See how smooth and straightforward these tracks are? If you just scrabble through you might think that nothing really happens in these tracks, it’s just the same loop keep going. But if you listen carefully from start to finish, you’ll notice how one layers builds-up over another, how it all sums up together in a mesmerising experience. This is what Progressive is all about.

Now let’s take a look at more trancy examples:

I intentionally put so different tracks here. As you can hear they vary in tempo and rhythmic patterns, however, each of these tracks has a clear sense of progression and slow build-up over time.

In Psytrance

As we approaching Psytrance territory, let’s take a listen to some older iconic tracks that widely considered as the roots of the Progressive Psy subgenre:

And here is some proper Progressive Psy of the present days:

As you can hear, the production quality certainly get better over the past decade, and Progressive Psy as a subgenre has evolved becoming more dancefloor-focused. But the thing is, it still has the same smooth and straightworad progression just like the older Progressive Psy of the 00’s and just like both Progressive House and Progressive Trance. And that’s the key point.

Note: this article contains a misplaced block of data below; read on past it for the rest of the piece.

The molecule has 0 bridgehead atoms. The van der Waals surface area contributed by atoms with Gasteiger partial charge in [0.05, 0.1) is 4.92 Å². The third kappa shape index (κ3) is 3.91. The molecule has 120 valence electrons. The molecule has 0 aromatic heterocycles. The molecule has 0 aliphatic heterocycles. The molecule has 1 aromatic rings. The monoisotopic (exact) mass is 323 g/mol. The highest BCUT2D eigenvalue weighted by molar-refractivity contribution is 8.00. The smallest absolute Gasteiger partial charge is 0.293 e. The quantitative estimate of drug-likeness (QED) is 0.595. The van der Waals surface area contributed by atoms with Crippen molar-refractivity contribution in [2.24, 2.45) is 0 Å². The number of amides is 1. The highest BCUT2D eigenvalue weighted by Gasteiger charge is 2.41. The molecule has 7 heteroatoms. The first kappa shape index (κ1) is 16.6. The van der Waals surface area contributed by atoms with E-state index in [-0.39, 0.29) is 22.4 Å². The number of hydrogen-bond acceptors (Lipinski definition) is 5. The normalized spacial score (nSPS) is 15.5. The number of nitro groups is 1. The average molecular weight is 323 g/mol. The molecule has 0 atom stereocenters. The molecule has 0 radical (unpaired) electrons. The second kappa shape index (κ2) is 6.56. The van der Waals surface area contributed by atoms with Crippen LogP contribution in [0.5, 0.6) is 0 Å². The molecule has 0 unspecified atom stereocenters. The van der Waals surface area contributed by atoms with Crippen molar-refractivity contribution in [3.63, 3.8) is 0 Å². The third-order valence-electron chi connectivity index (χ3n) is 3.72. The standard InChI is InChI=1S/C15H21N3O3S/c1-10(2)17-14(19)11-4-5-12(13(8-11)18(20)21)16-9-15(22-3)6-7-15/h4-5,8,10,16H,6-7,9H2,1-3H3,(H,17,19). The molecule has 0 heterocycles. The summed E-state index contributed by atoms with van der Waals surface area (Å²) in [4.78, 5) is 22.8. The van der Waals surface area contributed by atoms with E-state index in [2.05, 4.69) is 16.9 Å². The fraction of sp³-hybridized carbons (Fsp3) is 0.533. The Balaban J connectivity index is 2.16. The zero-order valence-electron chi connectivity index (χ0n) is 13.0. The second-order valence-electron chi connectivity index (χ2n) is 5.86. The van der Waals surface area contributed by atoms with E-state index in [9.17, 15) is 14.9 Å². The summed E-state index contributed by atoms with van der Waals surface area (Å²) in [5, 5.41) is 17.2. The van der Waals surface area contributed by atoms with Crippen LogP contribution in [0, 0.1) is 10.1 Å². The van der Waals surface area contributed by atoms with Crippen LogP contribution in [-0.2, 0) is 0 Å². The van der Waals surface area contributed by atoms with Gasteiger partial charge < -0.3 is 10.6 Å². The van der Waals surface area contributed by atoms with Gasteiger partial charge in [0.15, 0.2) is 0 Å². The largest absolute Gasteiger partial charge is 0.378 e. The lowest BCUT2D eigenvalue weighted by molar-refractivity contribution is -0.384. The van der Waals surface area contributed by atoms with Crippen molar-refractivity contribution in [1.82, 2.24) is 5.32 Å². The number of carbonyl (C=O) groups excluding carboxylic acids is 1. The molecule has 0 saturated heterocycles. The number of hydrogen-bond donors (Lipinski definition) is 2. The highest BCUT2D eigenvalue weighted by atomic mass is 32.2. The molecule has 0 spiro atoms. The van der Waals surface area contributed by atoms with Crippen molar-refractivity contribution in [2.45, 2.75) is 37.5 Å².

On a contrast, here is what many people tend to believe Progressive Psy is:

You probably realise by now that this is not Progressive despite it share a similar tempo range and even the same driving bassline. The last track above might be especially tricky because it’s a remix of a Progressive tune, but don’t get confused: that climax by the end clearly puts it out of the Progressive territory.

Psytrance like this usually has much more prominent leads and overall more “occupied” sound spectrum with filtered leads, textures, acid riffs, one-shots, and special effects. Also, Psytrance typically has more beat interruptions, transitions, and breakdowns; one lead can start and in 16 bars after a totally different lead might come instead.

I hope now you see the difference that simply because a track has 136 to 138 BPM it doesn’t automatically put it into Progressive area.